The direction of Tunisia’s transition, and its significance for the region, are not yet clear. But, assuming a successful transition, this could mark the first genuine popular revolt leading to a democratic government in the Arab world.
Inspired by the Tunisian uprising yet fuelled by their own long-standing grievances, hundreds of thousands took to the streets across Egypt towards the end of the month, protesting against authoritarian rule and poor living standards, and calling for President Hosni Mubarak to step down. Over 135 people were killed and more than 2,000 injured during the initial police response. The army was deployed at the end of the month to curb increasing chaos and looting, but vowed not to use force against the protesters. Events in Tunisia and Egypt have fuelled anti-regime protests elsewhere, including in Yemen, Jordan, Algeria and Sudan.
In the South of Sudan, preliminary results of the landmark self-determination referendum indicate 99 per cent of voters in favour of secession. The peaceful conduct of the vote drew praise from international observers and President Omar al-Bashir pledged to support an independent South.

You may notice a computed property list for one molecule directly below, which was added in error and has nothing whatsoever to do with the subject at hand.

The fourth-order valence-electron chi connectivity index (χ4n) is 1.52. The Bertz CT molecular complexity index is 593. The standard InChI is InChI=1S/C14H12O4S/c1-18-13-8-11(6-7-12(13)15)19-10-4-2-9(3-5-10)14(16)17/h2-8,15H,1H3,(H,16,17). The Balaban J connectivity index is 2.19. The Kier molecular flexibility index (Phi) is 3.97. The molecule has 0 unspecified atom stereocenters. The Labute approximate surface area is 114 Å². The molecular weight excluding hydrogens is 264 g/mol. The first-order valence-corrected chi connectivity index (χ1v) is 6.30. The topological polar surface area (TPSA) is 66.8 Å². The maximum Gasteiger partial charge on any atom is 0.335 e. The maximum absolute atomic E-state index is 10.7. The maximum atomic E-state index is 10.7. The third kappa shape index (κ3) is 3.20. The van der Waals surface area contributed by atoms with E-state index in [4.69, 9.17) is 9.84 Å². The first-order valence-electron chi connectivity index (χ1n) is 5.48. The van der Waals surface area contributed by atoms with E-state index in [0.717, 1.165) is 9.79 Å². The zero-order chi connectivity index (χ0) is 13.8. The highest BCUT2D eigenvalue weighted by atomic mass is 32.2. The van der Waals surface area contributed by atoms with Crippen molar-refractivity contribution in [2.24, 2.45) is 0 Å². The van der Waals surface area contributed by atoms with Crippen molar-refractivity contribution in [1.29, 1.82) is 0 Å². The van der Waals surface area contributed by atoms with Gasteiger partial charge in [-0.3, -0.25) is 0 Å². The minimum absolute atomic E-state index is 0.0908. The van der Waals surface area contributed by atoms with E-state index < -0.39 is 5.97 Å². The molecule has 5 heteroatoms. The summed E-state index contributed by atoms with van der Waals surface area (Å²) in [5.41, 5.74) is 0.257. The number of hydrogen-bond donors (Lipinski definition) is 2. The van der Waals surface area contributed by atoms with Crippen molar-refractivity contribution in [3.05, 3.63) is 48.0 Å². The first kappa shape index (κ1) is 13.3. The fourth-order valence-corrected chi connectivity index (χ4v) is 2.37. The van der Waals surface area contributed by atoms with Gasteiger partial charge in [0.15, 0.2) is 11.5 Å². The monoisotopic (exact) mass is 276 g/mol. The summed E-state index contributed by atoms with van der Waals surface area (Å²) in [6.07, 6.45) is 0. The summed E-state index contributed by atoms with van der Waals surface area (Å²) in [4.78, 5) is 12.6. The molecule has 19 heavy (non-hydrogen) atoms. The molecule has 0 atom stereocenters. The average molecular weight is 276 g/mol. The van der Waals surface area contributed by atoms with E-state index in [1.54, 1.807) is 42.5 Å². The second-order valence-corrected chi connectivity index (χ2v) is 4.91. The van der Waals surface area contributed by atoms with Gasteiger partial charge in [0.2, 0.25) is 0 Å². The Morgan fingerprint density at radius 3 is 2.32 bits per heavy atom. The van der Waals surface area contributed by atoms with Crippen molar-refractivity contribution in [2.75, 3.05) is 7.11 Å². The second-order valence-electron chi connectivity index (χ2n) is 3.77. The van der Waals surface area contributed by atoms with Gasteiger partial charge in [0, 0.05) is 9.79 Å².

Elsewhere in Sudan the situation deteriorated, however, as clashes between the government and Darfur rebel groups intensified. A deadly attack at Moscow’s main airport killing at least 35 people was blamed on a suicide bomber from the Caucasus. In Albania, three people were shot dead and over a hundred injured during clashes between police and opposition supporters during anti-government protests.
CrisisWatch again identifies a conflict risk alert for Côte d’Ivoire as former president Laurent Gbagbo refused for a second month to hand over power to the elected president Alassane Ouattara.